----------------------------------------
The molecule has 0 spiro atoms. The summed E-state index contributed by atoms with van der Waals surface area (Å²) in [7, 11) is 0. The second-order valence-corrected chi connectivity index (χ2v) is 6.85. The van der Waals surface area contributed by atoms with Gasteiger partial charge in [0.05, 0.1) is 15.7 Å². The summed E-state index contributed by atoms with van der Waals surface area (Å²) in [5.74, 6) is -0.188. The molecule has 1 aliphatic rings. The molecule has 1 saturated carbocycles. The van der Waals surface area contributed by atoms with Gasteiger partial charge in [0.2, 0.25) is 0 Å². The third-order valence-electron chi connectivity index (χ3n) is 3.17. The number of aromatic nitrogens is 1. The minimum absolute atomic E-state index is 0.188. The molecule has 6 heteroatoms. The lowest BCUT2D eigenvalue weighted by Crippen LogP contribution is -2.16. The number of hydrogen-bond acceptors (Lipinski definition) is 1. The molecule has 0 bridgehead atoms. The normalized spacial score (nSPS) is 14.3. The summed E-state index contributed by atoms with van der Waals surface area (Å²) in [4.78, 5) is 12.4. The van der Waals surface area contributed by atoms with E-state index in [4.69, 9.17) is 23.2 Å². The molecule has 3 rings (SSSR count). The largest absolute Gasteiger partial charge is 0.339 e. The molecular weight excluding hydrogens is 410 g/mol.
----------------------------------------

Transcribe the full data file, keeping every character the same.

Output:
The molecule has 0 spiro atoms. The summed E-state index contributed by atoms with van der Waals surface area (Å²) in [7, 11) is 0. The second-order valence-corrected chi connectivity index (χ2v) is 6.85. The van der Waals surface area contributed by atoms with Gasteiger partial charge in [0.05, 0.1) is 15.7 Å². The summed E-state index contributed by atoms with van der Waals surface area (Å²) in [5.74, 6) is -0.188. The molecule has 1 aliphatic rings. The molecule has 1 saturated carbocycles. The van der Waals surface area contributed by atoms with Gasteiger partial charge in [0.2, 0.25) is 0 Å². The third-order valence-electron chi connectivity index (χ3n) is 3.17. The number of aromatic nitrogens is 1. The minimum absolute atomic E-state index is 0.188. The molecule has 6 heteroatoms. The lowest BCUT2D eigenvalue weighted by Crippen LogP contribution is -2.16. The number of hydrogen-bond acceptors (Lipinski definition) is 1. The molecule has 0 bridgehead atoms. The normalized spacial score (nSPS) is 14.3. The summed E-state index contributed by atoms with van der Waals surface area (Å²) in [4.78, 5) is 12.4. The van der Waals surface area contributed by atoms with E-state index in [4.69, 9.17) is 23.2 Å². The molecule has 3 rings (SSSR count). The largest absolute Gasteiger partial charge is 0.339 e. The molecular weight excluding hydrogens is 410 g/mol.